28 November 2017

Liberia: South Africans' Hospitality Turns Xenophobic Stigma Around

The encounter in June 2014 when angry South Africans violently attacked other African nationals in major cities, including Johannesburg, remains fresh three years after the ugly incident that led to the loss of properties, including commercial goods and money. Africans mostly affected were Zimbabweans who for economic reasons migrated to South Africa.

These attacks were vehemently condemned by African leaders and the South African Government, and since the occurrence, it left stigma of xenophobia on the country. But my recent trip to South Africa for the Global Investigative Journalism Conference and the African Investigative Journalism Conference held from November 15 to 19, showed a sign contrary to the xenophobic sentiment held against South Africans.

In the Devonshire Hotel where some of us were lodged the workers were so excited to interact with us and to discuss issues relating to South African politics and economy. Janet, an employee of the New Town Shopping Mall, could not hold her emotions to express her excitement for seeing fellow Africans from other countries, chatting with her.

"You are our brothers and sisters, and we are delighted to see you visiting our country. I hope I could visit some of your countries in the future," she said. South Africa rivals Nigeria as the largest economy on the African Continent (World Bank report), and it has well-developed cities one of which is Johannesburg and others being Cape Town, Pretoria, Durban and Port Elizabeth.

It has a modern transport system that one does not have to stop a taxi or bus by the hand as it is done in Liberia. There is an internet system using an application known as "Uber." This application allows an individual to contact a taxi and it will come directly to him/her using the Google map.

Without the application loaded on phones of some of the visiting guests to enable them to contact a taxi, Bridgette Manca, a young woman believed to be in her mid-twenties with a law degree said she could not wait to see her African brothers and sisters not using the service and therefore decided to do something about it. Bridgette used her private vehicle to drive to get the stranded guests from the WITS University Campus on that Friday afternoon.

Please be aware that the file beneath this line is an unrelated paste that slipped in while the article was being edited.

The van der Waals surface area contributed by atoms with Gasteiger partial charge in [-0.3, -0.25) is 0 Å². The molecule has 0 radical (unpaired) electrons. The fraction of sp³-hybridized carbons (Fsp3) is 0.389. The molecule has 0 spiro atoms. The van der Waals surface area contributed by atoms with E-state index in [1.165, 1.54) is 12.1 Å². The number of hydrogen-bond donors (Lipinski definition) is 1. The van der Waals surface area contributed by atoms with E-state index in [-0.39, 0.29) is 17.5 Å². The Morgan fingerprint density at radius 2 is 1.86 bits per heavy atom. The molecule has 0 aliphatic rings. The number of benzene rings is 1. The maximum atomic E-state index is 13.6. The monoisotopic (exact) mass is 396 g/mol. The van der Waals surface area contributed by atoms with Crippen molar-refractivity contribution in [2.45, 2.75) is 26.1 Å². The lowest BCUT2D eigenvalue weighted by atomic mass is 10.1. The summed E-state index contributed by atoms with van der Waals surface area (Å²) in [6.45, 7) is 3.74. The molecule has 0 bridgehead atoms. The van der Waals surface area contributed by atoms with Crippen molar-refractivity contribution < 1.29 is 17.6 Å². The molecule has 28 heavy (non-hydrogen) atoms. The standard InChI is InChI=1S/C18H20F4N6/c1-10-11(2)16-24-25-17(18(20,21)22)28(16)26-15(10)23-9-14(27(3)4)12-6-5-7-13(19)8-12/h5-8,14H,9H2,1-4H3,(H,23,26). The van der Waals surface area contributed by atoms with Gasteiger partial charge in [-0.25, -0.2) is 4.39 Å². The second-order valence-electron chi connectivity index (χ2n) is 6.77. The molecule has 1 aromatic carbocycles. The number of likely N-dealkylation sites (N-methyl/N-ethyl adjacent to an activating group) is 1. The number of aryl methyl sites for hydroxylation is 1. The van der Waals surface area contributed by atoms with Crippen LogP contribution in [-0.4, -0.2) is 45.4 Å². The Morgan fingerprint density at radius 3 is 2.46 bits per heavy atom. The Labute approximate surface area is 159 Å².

Mapula Nkosi, a South African Blogger in a chat with me said she regretted not being a part of the conference to interact with her fellow Africans and to share ideas about how media work is moving in other African countries.

As this hospitable and generous deportment drew attention and discussions about xenophobia in South African began on the WITS Science Stadium, Umaru Fofana, BBC Correspondent from Sierra Leone said, "The xenophobic attacks came because jobs that South Africans should do were being given to aliens and foreigners, but as long as we have not come to take their jobs from them, they will be happy with us."

The unexpected reception from South Africans was not the only attractive encounter for the over 1,000 guests who attended the 10th Global Investigative Journalism Conference.

The magnificently built WITS University Campus sitting on the top of an overhead bridge leaves no room for debate about how developed Johannesburg and other cities are in South Africa. The city is kept clean with sanitation workers regularly touring every corner picking trash placed in garbage cans planted there, and no resident found it fun to drop trash on the street.

A report published by UNESCO about the world literacy rate per country indicates that South Africa has 93% literacy rate. Communication experts say the South African Government's decision to attach significance to education is in the right direction because the overwhelming development that has been made can only be protected when the minds of its citizenry are developed, otherwise everything will be destroyed and the years of effort in vain.

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